A writer’s mind is sticky, cavernous. It is a locus of constant invention and generation, but also of deconstruction and warfare. Its very synapses fire bullets between semicolons and periods. In the infancy of the day, or as it’s expelling its final breath, an errant phrase will show up there unannounced and become lodged in some furrow. It will keep the writer up at night, until she’s built a temple, or at the very least, a sand castle, around it.

A writer believes in truth but understands the utility of a lie. Someone who writes will think about a lie in terms of its anatomy: she’ll see it as something with dead legs, flayed on a cold steel table, reeking of that stuff we use now instead of formaldehyde, because formaldehyde will kill you, too. But a writer believes in a lie’s biology and knows it is still alive, animated by some preternatural aspiration, an amorphous mass of amorphous cells, dividing and multiplying and taking on some new architecture every time you look at it. A writer knows a lie doesn’t want to die.

Someone who writes writes from a place of common experience in a common language, beleaguered by tired phrases and obvious similes, for those we call in my day job “the mass market consumer.” This is the audience who rapid-fire tweets without adding commentary. A blogger writes for the Facebook share; a writer writes for mind share. But still, in a way, a writer writes for herself. She knows her best work will get the least traction because the mass market consumer didn’t study English literature and doesn’t have the means to do the heavy lifting of literary analysis. And that’s OK. She writes for them, too, but only because it’s a way in. It’s sort of like when Ryan Gosling does one Notebook for every four Blue Valentines. A writer knows you’ll get that analogy but kicks herself for drawing it.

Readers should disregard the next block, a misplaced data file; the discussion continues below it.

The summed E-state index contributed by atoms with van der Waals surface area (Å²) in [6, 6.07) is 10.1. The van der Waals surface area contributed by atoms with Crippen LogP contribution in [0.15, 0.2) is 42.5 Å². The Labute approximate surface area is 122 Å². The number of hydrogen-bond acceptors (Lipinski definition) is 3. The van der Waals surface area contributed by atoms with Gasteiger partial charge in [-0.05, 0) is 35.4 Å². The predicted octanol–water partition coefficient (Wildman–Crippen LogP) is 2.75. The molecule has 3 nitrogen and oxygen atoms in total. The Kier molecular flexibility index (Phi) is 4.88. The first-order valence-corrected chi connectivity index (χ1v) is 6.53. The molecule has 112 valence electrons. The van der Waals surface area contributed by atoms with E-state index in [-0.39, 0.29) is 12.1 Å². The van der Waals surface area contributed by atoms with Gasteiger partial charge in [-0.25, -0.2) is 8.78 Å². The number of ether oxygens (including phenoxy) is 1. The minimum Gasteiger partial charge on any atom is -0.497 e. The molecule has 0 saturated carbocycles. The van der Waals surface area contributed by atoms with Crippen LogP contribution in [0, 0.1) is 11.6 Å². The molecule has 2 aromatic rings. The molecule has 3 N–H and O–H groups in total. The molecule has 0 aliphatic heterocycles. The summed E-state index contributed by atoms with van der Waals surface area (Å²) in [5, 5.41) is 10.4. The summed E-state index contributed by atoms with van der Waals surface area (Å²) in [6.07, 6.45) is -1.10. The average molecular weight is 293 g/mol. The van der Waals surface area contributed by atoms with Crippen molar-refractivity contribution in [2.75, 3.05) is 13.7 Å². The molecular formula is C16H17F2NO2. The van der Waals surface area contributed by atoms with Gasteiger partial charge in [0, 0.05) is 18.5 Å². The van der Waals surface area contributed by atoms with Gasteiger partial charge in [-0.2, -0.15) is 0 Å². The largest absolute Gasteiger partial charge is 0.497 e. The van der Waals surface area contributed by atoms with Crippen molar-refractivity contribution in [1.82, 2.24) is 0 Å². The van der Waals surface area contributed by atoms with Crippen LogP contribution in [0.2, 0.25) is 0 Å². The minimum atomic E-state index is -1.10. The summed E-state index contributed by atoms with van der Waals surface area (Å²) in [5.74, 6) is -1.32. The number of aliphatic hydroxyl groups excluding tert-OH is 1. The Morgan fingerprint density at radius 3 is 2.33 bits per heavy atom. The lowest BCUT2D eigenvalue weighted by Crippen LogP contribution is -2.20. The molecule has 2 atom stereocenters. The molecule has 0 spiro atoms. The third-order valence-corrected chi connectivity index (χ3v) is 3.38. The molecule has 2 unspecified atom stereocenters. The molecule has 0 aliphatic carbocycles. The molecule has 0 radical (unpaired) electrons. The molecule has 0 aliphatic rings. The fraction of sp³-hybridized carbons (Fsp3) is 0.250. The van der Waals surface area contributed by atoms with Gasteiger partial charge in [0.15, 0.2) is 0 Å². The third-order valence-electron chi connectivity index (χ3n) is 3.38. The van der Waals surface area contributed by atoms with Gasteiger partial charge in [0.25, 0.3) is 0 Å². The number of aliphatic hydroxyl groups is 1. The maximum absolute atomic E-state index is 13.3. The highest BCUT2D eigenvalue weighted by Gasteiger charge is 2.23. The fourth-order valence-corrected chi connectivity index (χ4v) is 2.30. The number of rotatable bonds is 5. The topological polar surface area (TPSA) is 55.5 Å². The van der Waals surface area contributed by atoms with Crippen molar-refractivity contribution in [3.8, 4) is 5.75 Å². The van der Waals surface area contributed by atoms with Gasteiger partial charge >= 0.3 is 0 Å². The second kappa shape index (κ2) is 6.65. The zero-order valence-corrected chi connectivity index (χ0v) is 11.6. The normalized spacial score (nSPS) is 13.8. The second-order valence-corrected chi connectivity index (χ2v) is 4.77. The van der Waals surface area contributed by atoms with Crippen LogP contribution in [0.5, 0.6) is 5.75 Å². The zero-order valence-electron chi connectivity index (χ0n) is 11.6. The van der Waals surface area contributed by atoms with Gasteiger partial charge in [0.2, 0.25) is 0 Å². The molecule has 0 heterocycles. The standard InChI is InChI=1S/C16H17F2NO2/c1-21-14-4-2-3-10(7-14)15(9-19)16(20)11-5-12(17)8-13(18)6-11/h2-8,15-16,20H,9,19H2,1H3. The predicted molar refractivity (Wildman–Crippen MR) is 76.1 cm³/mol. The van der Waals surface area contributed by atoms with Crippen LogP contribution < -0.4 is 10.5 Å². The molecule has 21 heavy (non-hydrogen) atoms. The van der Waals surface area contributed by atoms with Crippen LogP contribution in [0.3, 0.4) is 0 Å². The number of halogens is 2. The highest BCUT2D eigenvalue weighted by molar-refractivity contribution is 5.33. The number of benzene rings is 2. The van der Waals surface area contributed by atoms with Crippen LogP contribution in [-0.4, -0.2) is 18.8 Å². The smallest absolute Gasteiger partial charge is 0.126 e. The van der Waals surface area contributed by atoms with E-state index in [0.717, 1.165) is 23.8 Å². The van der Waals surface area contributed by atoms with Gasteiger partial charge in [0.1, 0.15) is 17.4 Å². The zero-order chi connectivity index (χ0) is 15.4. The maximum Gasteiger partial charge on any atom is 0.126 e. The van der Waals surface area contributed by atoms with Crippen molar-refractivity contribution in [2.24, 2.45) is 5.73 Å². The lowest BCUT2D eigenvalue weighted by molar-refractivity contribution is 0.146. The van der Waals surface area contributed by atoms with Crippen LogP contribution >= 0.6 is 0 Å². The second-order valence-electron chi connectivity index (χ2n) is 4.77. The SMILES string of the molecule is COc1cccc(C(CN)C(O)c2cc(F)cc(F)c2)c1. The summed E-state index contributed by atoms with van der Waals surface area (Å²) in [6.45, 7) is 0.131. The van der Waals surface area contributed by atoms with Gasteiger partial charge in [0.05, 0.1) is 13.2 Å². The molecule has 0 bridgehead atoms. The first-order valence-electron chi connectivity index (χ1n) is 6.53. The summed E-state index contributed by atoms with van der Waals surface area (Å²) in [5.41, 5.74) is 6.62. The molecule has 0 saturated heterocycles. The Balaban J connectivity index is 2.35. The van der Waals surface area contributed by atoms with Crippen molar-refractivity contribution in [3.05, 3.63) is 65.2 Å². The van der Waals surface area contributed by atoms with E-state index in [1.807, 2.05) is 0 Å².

Someone who writes writes as herself. A writer’s voice, on the other hand, is chameleon-like. She can write from the perspective of a nine-year-old child or a pair of hands and make you believe. A writer knows exactly what T.S. Eliot meant when he wrote, “Immature poets imitate; mature poets steal.” A writer not only fashions the image of a pair of ragged claws scuttling across the floors of silent seas, but could tease speech out of those waves and teach sign language to those claws. A writer drowns in deeper oceans.

Someone who writes understands writing in terms of something she does, not in terms of something she is. A writer is aware of the singular stuff of which her soul is composed, but will never shake that gnawing feeling of inadequacy. She will be at once inspired and made to feel inferior by other writers’ words. But she’ll never let that stop her. She’ll continue to see the poetry in a broken watch, or a dog with one blue eye and one brown. She will give you her heart on a Saturday night for the story she gets to tell on a Sunday afternoon. She will give you her soul always. And she will give it to you in writing.

Friday, July 15, 2011

Braces Go Bye-Bye

After a year of having those dreadful chains inside my mouth, I'm free at last! Mouth sores, inflamed gums, more mouth sores. You name it, I had it inside my mouth! Okay, enough with the gross details. The point is that now I'm brace-free and I can smile without having to worry my braces would ruin the photo!

Exhibit A:

I don't think I still have to explain. The photo says it all! I swear, next time I see them this won't happen again! I mean of all the photos my braces would shine like that, why with Saab Magalona and Julius Valledor? I'm still devastated.


Exhibit B: